The recipe calls for carrots and green beans to be stirred through the lentil base, which breaks up the starchiness of the lentils and keeps each mouthful varied, and the addition of a layer of crisp, melted cheddar on the mashed potato topping really adds texture to the meal. I added 100g of soft cheese (Philliadelphia) to my mash because I had some in the fridge that needed used up, but I’d happily add it again the next time I make it because it made the potato much richer and really creamy.

I served this on its own in a bowl because I felt that it didn’t need anything at all to accompany it. At a push I might serve it with crispy potato wedges when I make it again (and I definitely will!). The recipe produces a large flat casserole dish worth of food, leaving lots of leftovers, but thankfully it’s a comforting meal in a bowl that’ll taste even better the next day.


2 carrots (cut into bite-sized pieces)

150g green beans (cut into thirds)

250g potatoes (cut into bite-sized pieces)

750g sweet potatoes (cut into bite-sized pieces)

400g Puy lentils

2 bay leaves

1/2 tsp of dried thyme

2 tsps salt

1 tsp ground black pepper

50ml soy sauce

100g Philliadelphia

150g of grated cheddar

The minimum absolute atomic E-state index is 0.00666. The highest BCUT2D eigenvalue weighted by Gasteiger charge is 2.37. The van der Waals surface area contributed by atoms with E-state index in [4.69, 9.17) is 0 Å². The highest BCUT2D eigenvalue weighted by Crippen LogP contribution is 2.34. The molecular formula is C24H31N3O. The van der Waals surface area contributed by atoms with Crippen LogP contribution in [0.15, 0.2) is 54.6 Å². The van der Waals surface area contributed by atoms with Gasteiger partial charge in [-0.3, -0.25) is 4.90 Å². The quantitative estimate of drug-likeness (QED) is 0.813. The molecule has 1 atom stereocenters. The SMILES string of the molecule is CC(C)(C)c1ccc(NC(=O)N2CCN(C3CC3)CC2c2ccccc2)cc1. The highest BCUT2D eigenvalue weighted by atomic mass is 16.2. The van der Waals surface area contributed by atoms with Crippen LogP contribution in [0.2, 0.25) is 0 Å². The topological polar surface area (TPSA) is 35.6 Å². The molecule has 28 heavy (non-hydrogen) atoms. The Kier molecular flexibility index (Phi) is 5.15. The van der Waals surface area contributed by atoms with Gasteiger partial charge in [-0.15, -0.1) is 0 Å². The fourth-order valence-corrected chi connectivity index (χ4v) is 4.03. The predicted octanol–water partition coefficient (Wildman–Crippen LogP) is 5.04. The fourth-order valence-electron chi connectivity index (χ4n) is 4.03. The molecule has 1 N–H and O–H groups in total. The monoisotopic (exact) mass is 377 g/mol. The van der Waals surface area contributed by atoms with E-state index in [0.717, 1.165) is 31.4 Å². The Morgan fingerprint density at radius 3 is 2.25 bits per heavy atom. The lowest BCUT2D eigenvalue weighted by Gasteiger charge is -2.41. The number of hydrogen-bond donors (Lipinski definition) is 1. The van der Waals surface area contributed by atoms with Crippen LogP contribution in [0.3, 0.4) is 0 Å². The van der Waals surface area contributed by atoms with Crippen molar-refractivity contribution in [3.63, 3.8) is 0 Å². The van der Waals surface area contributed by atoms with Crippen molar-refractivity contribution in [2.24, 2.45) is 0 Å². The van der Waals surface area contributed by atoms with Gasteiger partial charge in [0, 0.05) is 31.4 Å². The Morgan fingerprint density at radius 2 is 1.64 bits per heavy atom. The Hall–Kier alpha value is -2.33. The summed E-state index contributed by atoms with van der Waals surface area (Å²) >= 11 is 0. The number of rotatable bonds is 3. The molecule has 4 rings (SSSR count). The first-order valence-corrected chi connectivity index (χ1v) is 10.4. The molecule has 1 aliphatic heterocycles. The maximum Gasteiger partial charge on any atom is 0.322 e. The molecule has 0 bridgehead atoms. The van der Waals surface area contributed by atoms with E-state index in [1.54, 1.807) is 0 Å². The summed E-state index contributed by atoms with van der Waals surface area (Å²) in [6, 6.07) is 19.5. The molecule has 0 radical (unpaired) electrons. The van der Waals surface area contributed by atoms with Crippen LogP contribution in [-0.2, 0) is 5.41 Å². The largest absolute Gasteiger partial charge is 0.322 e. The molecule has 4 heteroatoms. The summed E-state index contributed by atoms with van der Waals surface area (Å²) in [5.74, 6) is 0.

For the pesto:

50g fresh coriander

3 cloves of garlic

1 tsp salt

100ml sunflower/vegetable oil

100ml water


Prepare the vegetables as directed in the ingredients list.

For the potato topping: Put the sweet potato and normal potato into a big pot filled with salted boiling water and put on the stove to boil. Simmer until they are tender and then drain. Add the soft cheese to the potatoes and mash them. Season with salt and pepper to your own taste.

For the lentils: Rinse the lentils and place them in a large pot along with the carrots, bay leaves, thyme, salt, pepper, soy sauce, and 1 litre of hot water. Bring to the boil and then turn the heat down to a slow simmer. Cook for about 25-30 mins or until all the liquid has been absorbed by the lentils.

Preheat the oven to 200°C, 400°F, gas mark 6.

Put your fresh coriander (the leaves as well as the stalks because the stalks have loads of flavour in them too) in a food processor, Nutribullet, or blender and add the garlic cloves, salt, oil and water. Blend until liquid.

Stir the coriander pesto through the lentils and add the green beans. Put in your casserole dish, top with the mashed potato and sprinkle the grated cheddar over the top.

Bake for about 25 mins or until the cheddar is nice and crisp and golden brown. And enjoy!

Lentil and Coriander Bake

Puy Lentil and Coriander Bake